When Will China Become the World’s Largest Emitter of CO2?
Within the next few decades, China will be the largest emitter of CO2 in the world. As China continues to expand its economy and the Chinese strive for a higher standard of living (if not wealth), energy demand -- and associated CO2 emissions -- are certain to grow. At the same time, the Chinese have also committed themselves to environmental improvement and increased energy efficiency. This talk addresses these tensions among energy, economic growth, and environment in Chinas future.
Affiliate, International Energy Analysis Department, Energy Analysis & Environmental Impacts Division
Mark D. Levine was director of the Environmental Division at Lawrence Berkeley National Laboratory (LBNL) from 1996-2006.The Division is a leader in research on buildings energy efficiency, indoor air quality, and various clean energy technologies.It also played a leadership role in analysis of energy efficiency issues, an area that Dr. Levine built up during his leadership of the Energy Analysis Program from 1983-1996.
His major passion in the past two decades has involved analyzing and promoting energy efficiency in China. He was the Director of the US-China Clean Energy Research Center—Building Energy Efficiency (CERC-BEE) at LBNL. Dr. Levine is a board member of five leading non-profits in the United States (American Council for an Energy Efficient Economy, Center for Clean Air Policy, Center for Resource Solutions, the US-China Green Energy Council, and California Clean Energy Fund, an innovative green venture capital fund) and one in Asia. He has founded or co-founded two successful non-profits, including the acclaimed Beijing Energy Efficiency Center. He is a member of the Energy Advisory Board of Dow Chemical Company and the Advisory Board of the Asian Pacific Energy Research Centre in Tokyo. In 1999, he was elected a fellow of the California Council on Science and Technology. In 2008, he was selected as the recipient of the prestigious Obayashi Prize, awarded by the Obayashi Foundation of Japan to one person every two years for contributions to sustainable development, especially in urban areas.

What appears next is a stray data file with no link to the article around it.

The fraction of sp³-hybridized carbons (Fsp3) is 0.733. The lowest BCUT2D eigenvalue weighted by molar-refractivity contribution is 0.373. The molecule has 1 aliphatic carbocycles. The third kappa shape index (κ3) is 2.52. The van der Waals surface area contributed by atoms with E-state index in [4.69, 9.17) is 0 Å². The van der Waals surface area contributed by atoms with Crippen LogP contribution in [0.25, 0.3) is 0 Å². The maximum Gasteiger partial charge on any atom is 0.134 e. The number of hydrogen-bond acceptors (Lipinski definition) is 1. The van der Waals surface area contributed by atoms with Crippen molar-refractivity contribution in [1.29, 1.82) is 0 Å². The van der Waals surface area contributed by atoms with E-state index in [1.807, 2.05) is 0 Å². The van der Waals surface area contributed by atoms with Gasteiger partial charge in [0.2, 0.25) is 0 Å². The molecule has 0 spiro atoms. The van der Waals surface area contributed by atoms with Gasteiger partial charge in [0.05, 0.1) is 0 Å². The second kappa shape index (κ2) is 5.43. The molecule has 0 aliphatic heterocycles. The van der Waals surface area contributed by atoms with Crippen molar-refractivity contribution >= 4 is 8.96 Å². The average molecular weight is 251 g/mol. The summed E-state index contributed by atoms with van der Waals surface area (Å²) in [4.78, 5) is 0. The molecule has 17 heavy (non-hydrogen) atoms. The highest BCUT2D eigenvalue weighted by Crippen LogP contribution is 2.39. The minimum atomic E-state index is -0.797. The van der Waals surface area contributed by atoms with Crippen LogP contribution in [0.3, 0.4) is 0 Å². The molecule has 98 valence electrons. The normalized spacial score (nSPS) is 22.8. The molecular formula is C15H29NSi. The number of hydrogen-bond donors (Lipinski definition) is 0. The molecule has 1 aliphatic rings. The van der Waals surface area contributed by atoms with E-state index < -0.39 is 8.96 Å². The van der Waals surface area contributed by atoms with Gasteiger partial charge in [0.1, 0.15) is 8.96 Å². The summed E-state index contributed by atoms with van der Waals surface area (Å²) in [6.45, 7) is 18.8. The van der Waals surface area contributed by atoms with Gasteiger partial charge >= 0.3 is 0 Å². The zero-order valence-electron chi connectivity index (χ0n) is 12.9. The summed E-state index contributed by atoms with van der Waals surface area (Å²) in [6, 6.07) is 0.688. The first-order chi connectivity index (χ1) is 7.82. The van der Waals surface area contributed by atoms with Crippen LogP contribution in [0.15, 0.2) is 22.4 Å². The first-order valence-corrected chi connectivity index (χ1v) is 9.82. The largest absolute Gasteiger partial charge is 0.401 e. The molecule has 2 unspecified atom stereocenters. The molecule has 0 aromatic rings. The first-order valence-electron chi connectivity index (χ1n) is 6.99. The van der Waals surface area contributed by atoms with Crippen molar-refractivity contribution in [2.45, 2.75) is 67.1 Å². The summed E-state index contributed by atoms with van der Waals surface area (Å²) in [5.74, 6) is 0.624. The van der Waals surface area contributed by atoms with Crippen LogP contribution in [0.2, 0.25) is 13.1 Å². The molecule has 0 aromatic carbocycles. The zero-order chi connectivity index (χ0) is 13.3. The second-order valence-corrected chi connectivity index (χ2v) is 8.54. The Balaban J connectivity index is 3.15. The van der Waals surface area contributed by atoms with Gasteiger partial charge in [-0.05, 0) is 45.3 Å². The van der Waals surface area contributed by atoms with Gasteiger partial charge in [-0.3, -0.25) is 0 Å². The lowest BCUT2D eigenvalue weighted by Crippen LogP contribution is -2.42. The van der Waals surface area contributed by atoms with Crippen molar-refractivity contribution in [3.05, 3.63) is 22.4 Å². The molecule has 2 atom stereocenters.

In addition to authoring numerous technical publications, Dr. Levine has led a series of high-profile energy analysis activities: he had overall responsibility for the IPCC chapters on mitigating carbon emissions in buildings (2nd assessment report) and shared responsibility (4th assessment report); he was co-leader of the report “Scenarios for a Clean Energy Future” for the United States and co-leader of a major study of energy and carbon futures of China.
Dr. Levine graduated summa cum laude from Princeton University, earned a PhD from the University of California, and has been the recipient of a Fulbright scholarship, a Woodrow Wilson Fellowship, and National Institute of Health doctoral awards.